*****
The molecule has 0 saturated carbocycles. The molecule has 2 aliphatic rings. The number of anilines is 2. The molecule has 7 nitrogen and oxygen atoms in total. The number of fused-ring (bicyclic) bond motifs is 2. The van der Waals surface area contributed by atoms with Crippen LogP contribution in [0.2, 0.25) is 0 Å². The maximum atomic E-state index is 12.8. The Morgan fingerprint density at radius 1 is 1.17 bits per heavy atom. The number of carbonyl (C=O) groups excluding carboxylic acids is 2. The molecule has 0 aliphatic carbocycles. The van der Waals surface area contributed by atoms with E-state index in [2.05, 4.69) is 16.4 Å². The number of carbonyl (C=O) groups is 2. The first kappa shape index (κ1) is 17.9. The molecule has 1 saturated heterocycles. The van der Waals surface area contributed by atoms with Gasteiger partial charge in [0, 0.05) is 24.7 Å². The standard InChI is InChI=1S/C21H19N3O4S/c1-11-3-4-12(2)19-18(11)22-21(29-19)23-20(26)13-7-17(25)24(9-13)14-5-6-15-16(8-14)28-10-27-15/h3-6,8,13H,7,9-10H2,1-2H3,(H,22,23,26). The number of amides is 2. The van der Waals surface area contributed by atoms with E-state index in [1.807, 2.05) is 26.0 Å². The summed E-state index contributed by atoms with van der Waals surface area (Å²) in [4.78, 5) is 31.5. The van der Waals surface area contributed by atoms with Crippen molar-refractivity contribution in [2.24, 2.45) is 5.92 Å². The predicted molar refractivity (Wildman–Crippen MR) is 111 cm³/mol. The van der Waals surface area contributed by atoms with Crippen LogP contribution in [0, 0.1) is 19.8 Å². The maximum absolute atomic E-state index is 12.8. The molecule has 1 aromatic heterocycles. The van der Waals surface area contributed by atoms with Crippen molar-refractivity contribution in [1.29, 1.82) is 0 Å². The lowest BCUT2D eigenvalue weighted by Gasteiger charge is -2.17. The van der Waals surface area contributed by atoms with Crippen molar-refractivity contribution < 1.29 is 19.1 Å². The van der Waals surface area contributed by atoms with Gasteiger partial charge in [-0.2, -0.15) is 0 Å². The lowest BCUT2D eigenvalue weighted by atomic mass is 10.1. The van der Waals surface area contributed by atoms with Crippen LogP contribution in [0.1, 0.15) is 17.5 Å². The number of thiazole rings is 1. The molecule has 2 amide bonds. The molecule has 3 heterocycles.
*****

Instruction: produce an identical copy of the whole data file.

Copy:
The molecule has 0 saturated carbocycles. The molecule has 2 aliphatic rings. The number of anilines is 2. The molecule has 7 nitrogen and oxygen atoms in total. The number of fused-ring (bicyclic) bond motifs is 2. The van der Waals surface area contributed by atoms with Crippen LogP contribution in [0.2, 0.25) is 0 Å². The maximum atomic E-state index is 12.8. The Morgan fingerprint density at radius 1 is 1.17 bits per heavy atom. The number of carbonyl (C=O) groups excluding carboxylic acids is 2. The molecule has 0 aliphatic carbocycles. The van der Waals surface area contributed by atoms with E-state index in [2.05, 4.69) is 16.4 Å². The number of carbonyl (C=O) groups is 2. The first kappa shape index (κ1) is 17.9. The molecule has 1 saturated heterocycles. The van der Waals surface area contributed by atoms with Gasteiger partial charge in [0, 0.05) is 24.7 Å². The standard InChI is InChI=1S/C21H19N3O4S/c1-11-3-4-12(2)19-18(11)22-21(29-19)23-20(26)13-7-17(25)24(9-13)14-5-6-15-16(8-14)28-10-27-15/h3-6,8,13H,7,9-10H2,1-2H3,(H,22,23,26). The number of amides is 2. The van der Waals surface area contributed by atoms with E-state index in [1.807, 2.05) is 26.0 Å². The summed E-state index contributed by atoms with van der Waals surface area (Å²) in [4.78, 5) is 31.5. The van der Waals surface area contributed by atoms with Crippen molar-refractivity contribution in [2.24, 2.45) is 5.92 Å². The predicted molar refractivity (Wildman–Crippen MR) is 111 cm³/mol. The van der Waals surface area contributed by atoms with Crippen LogP contribution in [0, 0.1) is 19.8 Å². The maximum absolute atomic E-state index is 12.8. The molecule has 1 aromatic heterocycles. The van der Waals surface area contributed by atoms with Crippen molar-refractivity contribution in [1.29, 1.82) is 0 Å². The lowest BCUT2D eigenvalue weighted by Gasteiger charge is -2.17. The van der Waals surface area contributed by atoms with Crippen molar-refractivity contribution < 1.29 is 19.1 Å². The van der Waals surface area contributed by atoms with Gasteiger partial charge in [-0.2, -0.15) is 0 Å². The lowest BCUT2D eigenvalue weighted by atomic mass is 10.1. The van der Waals surface area contributed by atoms with Crippen LogP contribution in [0.1, 0.15) is 17.5 Å². The number of thiazole rings is 1. The molecule has 2 amide bonds. The molecule has 3 heterocycles.